‘Gov’t Responsible for Violence against Concessionaires’

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Reflecting on violent protests that have led to millions of United States dollars’ worth of property damage against international companies operating in Liberia, as was in the case of oil palm producer Golden Veroleum (GVL) and iron ore giant ArcelorMittal, an Associate Justice of the Supreme Court has shifted the blame on the government’s failure to get the Liberian National Bar Association (LNBA) involved into the ratification of concession agreements signed with those companies.

Associate Justice Philip A. Z. Banks said most of the agreements signed between the government and the companies have both economic and legal implications. However, according to him, the government has been interested more in the economic implications, thereby leaving the legal portion with only the Ministry of Justice (MOJ).

“One of my worries is that whenever our leaders go and negotiate these concession agreements – many of them with economic and legal implications – they do not involve the LNBA to study the legal component of that agreement. They are only concerned about the economic implications,” Justice Banks noted, openly expressing his dissatisfaction about protests against concession companies.

“Our leaders need to understand that most of their contracts or agreements with companies were signed without the knowledge or input of the private legal community like the LNBA, which they should have been a part of the negotiation,” Justice Banks told the just-ended Convention of the LNBA held in Ganta City, Nimba County.

He stressed that there must be lawyers who would be able to know the legal wording that are placed into those documents, “because it is the interpretation of those wordings that are responsible for most of our violent protests, because it serves at the disadvantage of the citizenry,” the Supreme Court justice noted.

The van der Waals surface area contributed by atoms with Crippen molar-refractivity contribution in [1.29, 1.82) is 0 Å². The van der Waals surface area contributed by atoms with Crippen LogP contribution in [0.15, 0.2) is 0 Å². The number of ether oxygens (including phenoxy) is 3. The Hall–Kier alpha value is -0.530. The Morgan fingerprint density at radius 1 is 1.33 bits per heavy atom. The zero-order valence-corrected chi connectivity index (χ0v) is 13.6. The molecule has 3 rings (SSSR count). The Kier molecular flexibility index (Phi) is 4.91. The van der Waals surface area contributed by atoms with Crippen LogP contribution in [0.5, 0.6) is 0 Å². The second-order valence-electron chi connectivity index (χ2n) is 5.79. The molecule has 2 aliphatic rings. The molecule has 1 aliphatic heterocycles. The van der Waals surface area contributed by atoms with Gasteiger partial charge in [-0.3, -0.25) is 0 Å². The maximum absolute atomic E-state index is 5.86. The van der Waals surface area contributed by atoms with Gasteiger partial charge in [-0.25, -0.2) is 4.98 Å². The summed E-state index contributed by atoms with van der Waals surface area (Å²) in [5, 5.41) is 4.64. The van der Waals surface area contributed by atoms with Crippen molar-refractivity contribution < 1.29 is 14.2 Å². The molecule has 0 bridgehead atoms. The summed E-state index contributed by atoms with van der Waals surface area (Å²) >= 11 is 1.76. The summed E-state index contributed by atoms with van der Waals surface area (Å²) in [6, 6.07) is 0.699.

According to Justice Banks, if the government were to have private lawyers involved and not just those from the MOJ, he believed they would adequately inform the communities about the benefits they would receive from the agreement.

“I am going to advocate for the Bar to fully participate into any treaty or agreement that would be signed by the government,” They have to speak out more loudly about issues that are affecting our communities. If they do not, then we would be likely to experience those unfortunate situations,” Justice Banks warned.

Making reference to the United States of America, Justice Banks said,’ In the US, whenever the government is entering into a treaty or agreement, they would involve their best professors from their best law schools and the legal community to participate into the process, because they are the ones that explain the legal component of the agreement to the people, so, we should get our bar involved to play leading role,” the Supreme Court justice emphasized.

“We have entered into several agreements that involved legal implication, but that do not serve the best interest of our people,” said Justice Banks, adding, “I am going to advocate on behalf of the Bar to play a leading role in any agreement so that the contracts would benefit our communities.”

Making specific to the National Code of Conduct, Justice Banks said, it raises several legal questions but some people may think that is only political issue “That is not so, the bar has to speak on those legal components right now, they should not sit, because government does not understand the legal implication.”

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